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Bad Cadet

Summary: How Hoshi Sato, cunning linguist, bad cadet and bad ass, was dishonourably discharged from Starfleet Command School and what happened when she was drafted back in. (Part of the Bad Ensign Stories collection.)

Characters: Sato, Hernandez, Archer

Codes: Hernandez/Sato, Archer/Hernandez

Disclaimer: Paramount/CBS own all rights to the Star Trek universe and its characters, which I am borrowing without permission or intent to profit.

Notes: The ‘Bad Ensign’ game is played in dorm rooms across Starfleet Academy, spanning generations … but how far back in Starfleet history does the tradition go?


This is not exactly an origin story, but it does go to show that Starfleet officers have been very, very bad for a very, very long time.


Rated M

2. Bad Language

“I’m sorry,” Hoshi Sato said flatly to the woman on the other side of her apartment door. “I speak thirty-two languages, but I’m having trouble understanding you.”

Erika Hernandez bit back a sigh; she’d known this was going to be less than easy. “I’ll use smaller words, then. Starfleet wants you back.”

The set of the younger woman’s jaw was mulish and, Erika reflected, probably intended to be hostile, but her features were so pretty and delicate that the effect was less than terrifying. Still, it wouldn’t be smart to underestimate her. That was the mistake Paris had made, and he’d ended up with a fractured radius for it.

“Could I come inside?”

“Why?” Hoshi folded her arms.

“Because some of what I’m about to tell you is classified,” Erika explained patiently, “and besides, I’ve come a long way, and it’s cold in your hallway.” She quirked a smile. “Who lives in Joensuu by choice, anyway?”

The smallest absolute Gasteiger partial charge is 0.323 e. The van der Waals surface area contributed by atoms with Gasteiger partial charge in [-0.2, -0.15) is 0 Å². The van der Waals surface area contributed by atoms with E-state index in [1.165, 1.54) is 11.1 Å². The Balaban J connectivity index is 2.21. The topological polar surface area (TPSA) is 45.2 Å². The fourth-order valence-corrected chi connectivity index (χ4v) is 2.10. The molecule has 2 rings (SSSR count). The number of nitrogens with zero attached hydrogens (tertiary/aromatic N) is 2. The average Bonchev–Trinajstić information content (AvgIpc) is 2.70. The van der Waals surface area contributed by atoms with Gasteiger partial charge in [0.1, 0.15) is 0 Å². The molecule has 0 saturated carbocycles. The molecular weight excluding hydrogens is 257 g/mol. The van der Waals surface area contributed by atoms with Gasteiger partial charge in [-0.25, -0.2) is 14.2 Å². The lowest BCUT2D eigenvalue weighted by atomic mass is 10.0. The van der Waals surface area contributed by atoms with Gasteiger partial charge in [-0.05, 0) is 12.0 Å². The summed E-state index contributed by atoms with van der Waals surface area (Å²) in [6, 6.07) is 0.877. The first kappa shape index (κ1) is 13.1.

Hoshi didn’t deign to answer, but she did turn on her heel and wave a hand for Erika to follow her. The apartment was full of sunlight and warm wood, and Erika could hear a female voice speaking a foreign language from somewhere inside.

She was about to ask if Hoshi had guests when the younger woman walked over to shut the lid on a computer and the voice died. Work, Erika realised.

“Start talking,” Hoshi demanded, waving Erika to the couch and taking up position against the opposite wall.

“You’ve heard of the Warp Five program, right?” Erika asked, and continued without waiting for Hoshi’s acknowledgement, “The first ship is expected to be ready for launch in a couple of years’ time, and who knows where she’ll go? Who knows how many alien cultures we’ll run across out there, and how many languages we’ll learn?”

Watching Hoshi’s face carefully for signs of interest and finding none, Erika leaned forward, injecting urgency into her tone.

“Don’t you want to be the one who learns them?” she asked. “Can you imagine it, Hoshi? The first to discover new syntaxes, new grammatical structures … new, uh,” she grasped for inspiration, “curse words?”

Perseennuolija,” enunciated Hoshi, with relish.

Erika blinked. “Excuse me?”

“Look it up sometime,” Hoshi advised. “Suffice it to say, Commander, I’m already learning some fine new curse words.”